These are used when it is necessary to change the size of counterbore and pilot frequently. A shank or bar is made to accommodate different sizes of cutters, and sleeves serve as pilots. In Fig. 161, A is the cutter, and B the pilot which is tapped in the end to receive a screw to hold the sleeves, and C is the shank which is held in a chuck or collet when the counterbore is in use.
After taking a roughing chip off the bar, the end B is run in the steady rest and the hole for the screw F is drilled and tapped. The outside end is countersunk to a 60-degree angle to run on a center. When machining the holder, the portions B, C, and D should be left about .010 inch larger than finish size, to allow for grinding; if more convenient, however, they may be left a few thousandths of an inch above size, and filed to finish dimensions.
The body, or cutter, A, should have a hole 1/14 inch smaller than finish size drilled through it; the outside surface should be turned off, and the piece annealed. If a grinder having an internal grinding attachment is at hand, the hole in the cutter should be left .005 inch small for grinding. If the worker does not have the tool, the hole may be reamed to finish size. The outside diameter should be left about .010 inch large; the ends should be faced to length, and the teeth cut. If four teeth are to be cut, the work may be done with the side milling cutter, shown in Fig. 156. The counterbore should be held in a chuck on the spiral head spindle, which should be tipped to produce a strong tooth, as shown in Fig. 161. Before hardening, the hole should be drilled and tapped for the screw H, which holds the counterbore to the bar.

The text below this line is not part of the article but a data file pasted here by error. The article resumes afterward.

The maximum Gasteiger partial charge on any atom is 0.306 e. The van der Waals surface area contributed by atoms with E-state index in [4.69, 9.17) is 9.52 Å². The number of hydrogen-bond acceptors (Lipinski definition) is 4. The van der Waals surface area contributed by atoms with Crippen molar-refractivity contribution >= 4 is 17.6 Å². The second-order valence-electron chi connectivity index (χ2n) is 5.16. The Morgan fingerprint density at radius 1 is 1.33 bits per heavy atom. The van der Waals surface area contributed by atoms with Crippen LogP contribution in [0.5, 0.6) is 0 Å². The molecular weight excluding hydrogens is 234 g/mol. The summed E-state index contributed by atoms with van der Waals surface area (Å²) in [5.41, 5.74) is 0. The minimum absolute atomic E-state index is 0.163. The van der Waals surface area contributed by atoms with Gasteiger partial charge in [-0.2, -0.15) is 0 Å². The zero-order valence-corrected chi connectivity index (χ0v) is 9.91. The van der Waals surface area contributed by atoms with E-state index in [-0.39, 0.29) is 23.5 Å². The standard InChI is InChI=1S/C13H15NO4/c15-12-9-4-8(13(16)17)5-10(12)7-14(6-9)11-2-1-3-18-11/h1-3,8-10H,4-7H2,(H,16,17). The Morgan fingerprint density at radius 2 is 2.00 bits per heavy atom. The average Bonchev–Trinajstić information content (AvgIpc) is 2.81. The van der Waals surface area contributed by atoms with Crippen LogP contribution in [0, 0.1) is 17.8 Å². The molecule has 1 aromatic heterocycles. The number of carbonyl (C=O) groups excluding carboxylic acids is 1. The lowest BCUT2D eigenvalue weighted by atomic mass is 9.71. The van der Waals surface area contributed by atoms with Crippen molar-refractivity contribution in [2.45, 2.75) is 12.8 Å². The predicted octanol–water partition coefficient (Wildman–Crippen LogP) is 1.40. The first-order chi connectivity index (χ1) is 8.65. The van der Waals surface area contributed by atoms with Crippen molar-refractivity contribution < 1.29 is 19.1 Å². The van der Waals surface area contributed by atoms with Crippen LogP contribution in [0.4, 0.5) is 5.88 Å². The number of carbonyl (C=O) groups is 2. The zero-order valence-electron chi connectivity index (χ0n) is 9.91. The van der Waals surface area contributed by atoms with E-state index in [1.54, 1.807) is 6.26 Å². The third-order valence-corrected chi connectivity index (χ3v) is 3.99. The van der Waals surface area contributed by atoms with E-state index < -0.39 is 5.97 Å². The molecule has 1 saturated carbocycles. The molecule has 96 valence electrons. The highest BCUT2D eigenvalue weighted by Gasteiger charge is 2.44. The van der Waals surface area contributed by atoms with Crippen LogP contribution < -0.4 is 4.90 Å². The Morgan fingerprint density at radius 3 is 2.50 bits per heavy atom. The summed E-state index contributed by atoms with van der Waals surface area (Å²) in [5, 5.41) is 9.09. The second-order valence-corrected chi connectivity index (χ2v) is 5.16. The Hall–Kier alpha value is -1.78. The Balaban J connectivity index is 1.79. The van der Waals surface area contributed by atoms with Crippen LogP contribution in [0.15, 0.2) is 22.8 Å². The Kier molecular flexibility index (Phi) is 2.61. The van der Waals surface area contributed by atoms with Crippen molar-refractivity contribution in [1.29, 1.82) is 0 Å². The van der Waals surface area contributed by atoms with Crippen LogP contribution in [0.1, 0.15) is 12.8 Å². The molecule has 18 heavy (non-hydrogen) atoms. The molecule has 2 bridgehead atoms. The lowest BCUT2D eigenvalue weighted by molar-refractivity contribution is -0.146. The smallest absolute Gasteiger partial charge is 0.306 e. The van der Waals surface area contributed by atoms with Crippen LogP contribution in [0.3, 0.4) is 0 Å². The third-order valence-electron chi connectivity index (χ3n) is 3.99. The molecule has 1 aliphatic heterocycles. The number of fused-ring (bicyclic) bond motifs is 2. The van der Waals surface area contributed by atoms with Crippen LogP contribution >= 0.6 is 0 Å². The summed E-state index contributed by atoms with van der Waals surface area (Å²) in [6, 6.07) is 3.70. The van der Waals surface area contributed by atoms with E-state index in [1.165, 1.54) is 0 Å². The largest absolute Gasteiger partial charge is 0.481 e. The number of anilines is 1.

Fig. 181. Combination Counterbore.
To harden, the counterbore should be given an even, low, red heat, and plunged into water or brine in such a manner that the bath will come in contact with the teeth. If the teeth are stubbed and strong, the temper need not be drawn more than to a light straw color.
The screw H should be made of tool steel and have a projection 1/8 inch long on one end, turned to the bottom of the thread. This is to enter a hole drilled in the bar or holder and keep the counterbore from turning. The end of the screw should be about .005 inch smaller than the hole. The screw should be hardened and drawn to a blue color. The sleeve intended to go on the pilot E should be made of tool steel, hardened, and ground to size inside and out. The screw F may be made of machine steel, casehardened to the proper depth, by heating it to a red and sprinkling with powdered cyanide of potassium, then reheating and plunging it into water.